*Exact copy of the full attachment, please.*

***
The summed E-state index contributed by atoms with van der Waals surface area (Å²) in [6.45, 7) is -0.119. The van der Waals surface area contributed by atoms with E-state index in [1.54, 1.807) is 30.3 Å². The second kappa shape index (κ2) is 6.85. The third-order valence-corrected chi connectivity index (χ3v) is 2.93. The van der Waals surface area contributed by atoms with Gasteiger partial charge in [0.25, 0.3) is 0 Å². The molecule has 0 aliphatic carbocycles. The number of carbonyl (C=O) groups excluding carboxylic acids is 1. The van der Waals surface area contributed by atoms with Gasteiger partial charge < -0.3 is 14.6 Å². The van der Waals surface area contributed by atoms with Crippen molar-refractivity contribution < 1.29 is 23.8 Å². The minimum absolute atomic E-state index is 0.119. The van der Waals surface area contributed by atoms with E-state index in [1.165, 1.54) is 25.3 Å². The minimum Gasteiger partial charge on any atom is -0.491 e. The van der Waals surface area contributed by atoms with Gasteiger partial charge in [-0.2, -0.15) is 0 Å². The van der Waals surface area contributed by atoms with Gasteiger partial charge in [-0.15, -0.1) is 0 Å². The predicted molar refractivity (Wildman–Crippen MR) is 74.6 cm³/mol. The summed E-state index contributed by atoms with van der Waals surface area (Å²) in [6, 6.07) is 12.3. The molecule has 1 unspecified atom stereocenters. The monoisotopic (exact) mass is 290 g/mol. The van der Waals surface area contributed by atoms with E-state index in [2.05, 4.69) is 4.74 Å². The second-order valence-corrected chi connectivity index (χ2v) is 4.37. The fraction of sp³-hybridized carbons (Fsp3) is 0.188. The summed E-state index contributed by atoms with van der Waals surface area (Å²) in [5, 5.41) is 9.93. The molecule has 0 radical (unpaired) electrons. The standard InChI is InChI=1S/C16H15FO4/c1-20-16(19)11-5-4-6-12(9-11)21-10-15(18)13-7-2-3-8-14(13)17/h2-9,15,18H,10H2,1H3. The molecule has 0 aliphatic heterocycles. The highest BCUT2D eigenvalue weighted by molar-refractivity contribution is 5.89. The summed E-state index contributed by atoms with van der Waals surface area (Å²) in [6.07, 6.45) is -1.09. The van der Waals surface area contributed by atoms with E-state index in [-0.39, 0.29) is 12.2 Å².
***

The summed E-state index contributed by atoms with van der Waals surface area (Å²) in [6.45, 7) is -0.119. The van der Waals surface area contributed by atoms with E-state index in [1.54, 1.807) is 30.3 Å². The second kappa shape index (κ2) is 6.85. The third-order valence-corrected chi connectivity index (χ3v) is 2.93. The van der Waals surface area contributed by atoms with Gasteiger partial charge in [0.25, 0.3) is 0 Å². The molecule has 0 aliphatic carbocycles. The number of carbonyl (C=O) groups excluding carboxylic acids is 1. The van der Waals surface area contributed by atoms with Gasteiger partial charge < -0.3 is 14.6 Å². The van der Waals surface area contributed by atoms with Crippen molar-refractivity contribution < 1.29 is 23.8 Å². The minimum absolute atomic E-state index is 0.119. The van der Waals surface area contributed by atoms with E-state index in [1.165, 1.54) is 25.3 Å². The minimum Gasteiger partial charge on any atom is -0.491 e. The van der Waals surface area contributed by atoms with Gasteiger partial charge in [-0.2, -0.15) is 0 Å². The van der Waals surface area contributed by atoms with Gasteiger partial charge in [-0.15, -0.1) is 0 Å². The predicted molar refractivity (Wildman–Crippen MR) is 74.6 cm³/mol. The summed E-state index contributed by atoms with van der Waals surface area (Å²) in [6, 6.07) is 12.3. The molecule has 1 unspecified atom stereocenters. The monoisotopic (exact) mass is 290 g/mol. The van der Waals surface area contributed by atoms with E-state index in [2.05, 4.69) is 4.74 Å². The second-order valence-corrected chi connectivity index (χ2v) is 4.37. The fraction of sp³-hybridized carbons (Fsp3) is 0.188. The summed E-state index contributed by atoms with van der Waals surface area (Å²) in [5, 5.41) is 9.93. The molecule has 0 radical (unpaired) electrons. The standard InChI is InChI=1S/C16H15FO4/c1-20-16(19)11-5-4-6-12(9-11)21-10-15(18)13-7-2-3-8-14(13)17/h2-9,15,18H,10H2,1H3. The molecule has 0 aliphatic heterocycles. The highest BCUT2D eigenvalue weighted by molar-refractivity contribution is 5.89. The summed E-state index contributed by atoms with van der Waals surface area (Å²) in [6.07, 6.45) is -1.09. The van der Waals surface area contributed by atoms with E-state index in [-0.39, 0.29) is 12.2 Å².